1962, building to an installed base in excess of five million rifles.
While there have been numerous running changes to the design, and
the model has been presented in many application variations and aesthetic themes, the
700 type rifle
has essentially retained its original form, fit and function. The
Remington Model 700 distinguishes itself from other models,
Remington and competitors' products with its "Three rings of steel"
encasement of a cartridge case head. The gun's recessed bolt face
locks up inside the counter-bored breech of the barrel and the
breech of the barrel is surrounded by the steel ring of the
receiver. A very strong assembly and one that lends itself to a high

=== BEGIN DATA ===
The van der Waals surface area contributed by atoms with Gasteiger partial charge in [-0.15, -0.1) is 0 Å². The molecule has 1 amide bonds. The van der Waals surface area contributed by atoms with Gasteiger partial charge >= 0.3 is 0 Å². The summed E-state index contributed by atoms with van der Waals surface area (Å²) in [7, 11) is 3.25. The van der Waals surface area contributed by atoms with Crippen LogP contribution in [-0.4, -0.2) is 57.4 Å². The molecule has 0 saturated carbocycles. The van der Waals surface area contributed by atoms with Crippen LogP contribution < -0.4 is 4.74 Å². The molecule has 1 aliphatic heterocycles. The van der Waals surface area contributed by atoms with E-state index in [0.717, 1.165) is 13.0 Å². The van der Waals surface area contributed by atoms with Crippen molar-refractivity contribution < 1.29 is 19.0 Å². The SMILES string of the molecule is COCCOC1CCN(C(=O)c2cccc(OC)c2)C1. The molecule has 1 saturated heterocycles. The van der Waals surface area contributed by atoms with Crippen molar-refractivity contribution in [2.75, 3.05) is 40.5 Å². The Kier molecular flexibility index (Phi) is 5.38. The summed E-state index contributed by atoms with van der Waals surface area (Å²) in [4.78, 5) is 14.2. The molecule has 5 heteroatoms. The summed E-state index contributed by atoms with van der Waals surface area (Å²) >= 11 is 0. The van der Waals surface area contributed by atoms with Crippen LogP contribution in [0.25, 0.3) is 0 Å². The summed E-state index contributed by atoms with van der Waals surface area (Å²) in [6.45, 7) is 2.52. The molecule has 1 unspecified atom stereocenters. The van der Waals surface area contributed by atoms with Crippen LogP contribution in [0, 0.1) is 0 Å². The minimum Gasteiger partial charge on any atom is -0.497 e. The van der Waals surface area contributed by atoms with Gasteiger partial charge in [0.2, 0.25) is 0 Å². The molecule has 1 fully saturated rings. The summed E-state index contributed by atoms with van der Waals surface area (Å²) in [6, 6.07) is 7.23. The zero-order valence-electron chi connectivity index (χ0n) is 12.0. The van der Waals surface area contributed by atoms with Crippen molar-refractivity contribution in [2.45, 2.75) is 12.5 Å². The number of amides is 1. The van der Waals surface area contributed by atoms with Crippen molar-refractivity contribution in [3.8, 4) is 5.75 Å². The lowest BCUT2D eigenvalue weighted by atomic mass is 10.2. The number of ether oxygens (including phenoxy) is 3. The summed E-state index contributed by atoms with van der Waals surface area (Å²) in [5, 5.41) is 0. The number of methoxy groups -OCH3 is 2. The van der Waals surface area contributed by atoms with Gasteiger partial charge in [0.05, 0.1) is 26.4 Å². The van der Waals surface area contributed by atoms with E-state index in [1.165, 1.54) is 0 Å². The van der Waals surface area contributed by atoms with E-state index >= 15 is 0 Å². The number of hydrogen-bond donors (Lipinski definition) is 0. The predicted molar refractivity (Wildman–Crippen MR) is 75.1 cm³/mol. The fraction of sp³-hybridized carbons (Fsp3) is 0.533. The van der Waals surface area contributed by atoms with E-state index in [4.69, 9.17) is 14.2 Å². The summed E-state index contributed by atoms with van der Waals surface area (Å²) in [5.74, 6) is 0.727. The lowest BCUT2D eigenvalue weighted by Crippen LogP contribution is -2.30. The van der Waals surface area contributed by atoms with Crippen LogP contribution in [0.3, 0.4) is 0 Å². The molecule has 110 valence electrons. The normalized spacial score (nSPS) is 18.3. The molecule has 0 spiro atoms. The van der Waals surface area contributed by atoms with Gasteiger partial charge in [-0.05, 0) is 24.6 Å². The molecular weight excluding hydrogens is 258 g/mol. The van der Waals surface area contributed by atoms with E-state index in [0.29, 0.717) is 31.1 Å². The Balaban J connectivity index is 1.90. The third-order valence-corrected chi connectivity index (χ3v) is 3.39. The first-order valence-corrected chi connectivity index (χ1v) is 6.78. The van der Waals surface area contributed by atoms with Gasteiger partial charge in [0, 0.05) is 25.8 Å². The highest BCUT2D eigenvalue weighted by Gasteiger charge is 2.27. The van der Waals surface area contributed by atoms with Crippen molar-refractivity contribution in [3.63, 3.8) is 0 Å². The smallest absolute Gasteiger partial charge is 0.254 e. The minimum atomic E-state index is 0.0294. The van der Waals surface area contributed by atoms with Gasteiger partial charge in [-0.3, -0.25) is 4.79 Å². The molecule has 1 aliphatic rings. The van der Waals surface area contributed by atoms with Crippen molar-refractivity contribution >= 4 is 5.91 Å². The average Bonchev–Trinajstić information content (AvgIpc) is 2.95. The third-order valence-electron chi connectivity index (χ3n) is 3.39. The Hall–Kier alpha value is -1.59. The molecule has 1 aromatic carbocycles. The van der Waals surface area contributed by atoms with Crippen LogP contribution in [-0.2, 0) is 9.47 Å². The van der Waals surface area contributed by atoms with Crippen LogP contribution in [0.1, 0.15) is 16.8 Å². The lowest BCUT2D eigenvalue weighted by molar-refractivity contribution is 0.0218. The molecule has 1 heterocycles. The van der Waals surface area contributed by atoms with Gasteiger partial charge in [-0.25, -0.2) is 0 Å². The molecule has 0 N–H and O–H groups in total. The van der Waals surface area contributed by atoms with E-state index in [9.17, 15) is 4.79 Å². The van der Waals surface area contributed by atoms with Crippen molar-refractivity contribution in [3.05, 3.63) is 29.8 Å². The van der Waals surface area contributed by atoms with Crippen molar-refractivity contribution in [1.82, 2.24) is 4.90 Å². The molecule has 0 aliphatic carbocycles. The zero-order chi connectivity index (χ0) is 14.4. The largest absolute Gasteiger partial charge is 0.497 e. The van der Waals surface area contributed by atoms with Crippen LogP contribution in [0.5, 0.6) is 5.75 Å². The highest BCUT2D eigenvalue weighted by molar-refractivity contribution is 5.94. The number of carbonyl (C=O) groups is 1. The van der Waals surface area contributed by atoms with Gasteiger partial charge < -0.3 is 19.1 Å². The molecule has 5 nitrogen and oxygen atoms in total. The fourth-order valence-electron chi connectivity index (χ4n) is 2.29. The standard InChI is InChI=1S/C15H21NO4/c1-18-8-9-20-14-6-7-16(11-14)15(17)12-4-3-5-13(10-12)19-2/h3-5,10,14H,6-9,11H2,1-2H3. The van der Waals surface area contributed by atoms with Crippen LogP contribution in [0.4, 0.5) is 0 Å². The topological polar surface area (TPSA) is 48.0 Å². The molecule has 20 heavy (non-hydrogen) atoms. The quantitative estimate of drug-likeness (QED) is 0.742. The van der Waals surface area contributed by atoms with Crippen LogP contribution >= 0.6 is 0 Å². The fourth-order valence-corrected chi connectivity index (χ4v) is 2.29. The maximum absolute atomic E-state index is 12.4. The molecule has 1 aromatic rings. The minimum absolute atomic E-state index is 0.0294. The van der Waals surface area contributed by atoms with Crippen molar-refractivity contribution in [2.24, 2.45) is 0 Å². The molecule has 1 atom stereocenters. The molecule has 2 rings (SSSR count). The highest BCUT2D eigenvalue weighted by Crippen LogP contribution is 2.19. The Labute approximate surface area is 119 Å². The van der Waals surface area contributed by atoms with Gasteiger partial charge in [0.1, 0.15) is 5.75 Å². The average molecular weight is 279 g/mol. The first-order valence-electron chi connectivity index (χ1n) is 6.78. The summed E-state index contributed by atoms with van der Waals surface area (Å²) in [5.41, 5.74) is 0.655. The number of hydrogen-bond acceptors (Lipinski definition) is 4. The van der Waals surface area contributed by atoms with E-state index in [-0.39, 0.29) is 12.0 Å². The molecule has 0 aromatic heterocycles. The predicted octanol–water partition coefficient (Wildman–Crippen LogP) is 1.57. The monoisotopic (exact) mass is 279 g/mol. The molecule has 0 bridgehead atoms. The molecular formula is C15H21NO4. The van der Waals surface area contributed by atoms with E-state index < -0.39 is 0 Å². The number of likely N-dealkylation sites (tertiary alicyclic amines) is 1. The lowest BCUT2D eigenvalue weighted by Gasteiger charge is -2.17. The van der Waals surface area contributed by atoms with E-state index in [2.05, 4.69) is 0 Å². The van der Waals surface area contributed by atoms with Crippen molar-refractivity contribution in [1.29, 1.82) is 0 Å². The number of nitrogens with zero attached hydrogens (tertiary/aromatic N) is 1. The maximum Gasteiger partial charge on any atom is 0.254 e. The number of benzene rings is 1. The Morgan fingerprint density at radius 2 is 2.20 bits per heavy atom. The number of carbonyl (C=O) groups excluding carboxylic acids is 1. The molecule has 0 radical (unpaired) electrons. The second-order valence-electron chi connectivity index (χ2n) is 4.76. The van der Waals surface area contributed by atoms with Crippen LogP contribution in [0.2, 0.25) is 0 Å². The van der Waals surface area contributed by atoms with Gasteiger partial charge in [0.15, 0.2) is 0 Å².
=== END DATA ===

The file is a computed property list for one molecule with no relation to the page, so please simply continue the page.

degree of accuracy.
Model 700 XCR II TN
Remington Arms Company, Inc.
Model 700 XCR II TN
Overmolded Grip Areas -
Coated Stainless Steel
*6 lbs 7 oz.
X-Mark Pro Adjustable
Pull As Received
*4 lbs. 10 oz.
Pull As Tested
3 lbs. 2 oz.
Retail $773 Member's
* Actual weights
This particular Model 700, the XCR II TN,
distinguishes itself from other Model 700 rifles in a number of
ways. As noted by the TN designation, the rifle's stainless
steel hardware is protected with Remington's TriNyte® corrosion
TriNyte®, electroless nickel applied with a
proprietary physical vapor deposition process. The coating is
described by Remington as a fractional thickness of a human hair
This treatment has
been applied to a number of recent Remington firearm releases and,
something I'm glad to see. The coating is both highly abrasion and
harsh element resistant; it is easy to clean and it makes for an
attractive looking forearm.
The XCR II TN is
light, even though it has a longer than typical 24" barrel to
produce optimal ballistics for the .30-06 Springfield cartridge.